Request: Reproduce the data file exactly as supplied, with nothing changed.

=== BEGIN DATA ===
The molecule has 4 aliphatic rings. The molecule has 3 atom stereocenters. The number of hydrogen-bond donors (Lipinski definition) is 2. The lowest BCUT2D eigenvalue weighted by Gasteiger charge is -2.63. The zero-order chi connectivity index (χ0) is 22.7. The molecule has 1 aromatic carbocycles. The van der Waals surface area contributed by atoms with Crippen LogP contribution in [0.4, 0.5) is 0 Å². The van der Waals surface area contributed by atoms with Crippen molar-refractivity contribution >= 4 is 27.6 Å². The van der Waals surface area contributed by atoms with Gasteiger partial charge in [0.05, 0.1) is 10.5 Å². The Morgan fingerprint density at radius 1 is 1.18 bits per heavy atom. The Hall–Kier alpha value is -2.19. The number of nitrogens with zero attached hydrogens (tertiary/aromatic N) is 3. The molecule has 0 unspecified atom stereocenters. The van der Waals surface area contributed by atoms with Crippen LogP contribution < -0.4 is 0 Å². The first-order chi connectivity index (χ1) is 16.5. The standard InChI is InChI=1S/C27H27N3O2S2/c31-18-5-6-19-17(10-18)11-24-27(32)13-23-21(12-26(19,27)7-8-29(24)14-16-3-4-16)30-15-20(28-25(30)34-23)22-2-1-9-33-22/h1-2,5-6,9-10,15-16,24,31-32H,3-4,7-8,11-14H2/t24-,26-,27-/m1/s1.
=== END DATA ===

The molecule has 4 aliphatic rings. The molecule has 3 atom stereocenters. The number of hydrogen-bond donors (Lipinski definition) is 2. The lowest BCUT2D eigenvalue weighted by Gasteiger charge is -2.63. The zero-order chi connectivity index (χ0) is 22.7. The molecule has 1 aromatic carbocycles. The van der Waals surface area contributed by atoms with Crippen LogP contribution in [0.4, 0.5) is 0 Å². The van der Waals surface area contributed by atoms with Crippen molar-refractivity contribution >= 4 is 27.6 Å². The van der Waals surface area contributed by atoms with Gasteiger partial charge in [0.05, 0.1) is 10.5 Å². The Morgan fingerprint density at radius 1 is 1.18 bits per heavy atom. The Hall–Kier alpha value is -2.19. The number of nitrogens with zero attached hydrogens (tertiary/aromatic N) is 3. The molecule has 0 unspecified atom stereocenters. The van der Waals surface area contributed by atoms with Crippen LogP contribution < -0.4 is 0 Å². The first-order chi connectivity index (χ1) is 16.5. The standard InChI is InChI=1S/C27H27N3O2S2/c31-18-5-6-19-17(10-18)11-24-27(32)13-23-21(12-26(19,27)7-8-29(24)14-16-3-4-16)30-15-20(28-25(30)34-23)22-2-1-9-33-22/h1-2,5-6,9-10,15-16,24,31-32H,3-4,7-8,11-14H2/t24-,26-,27-/m1/s1.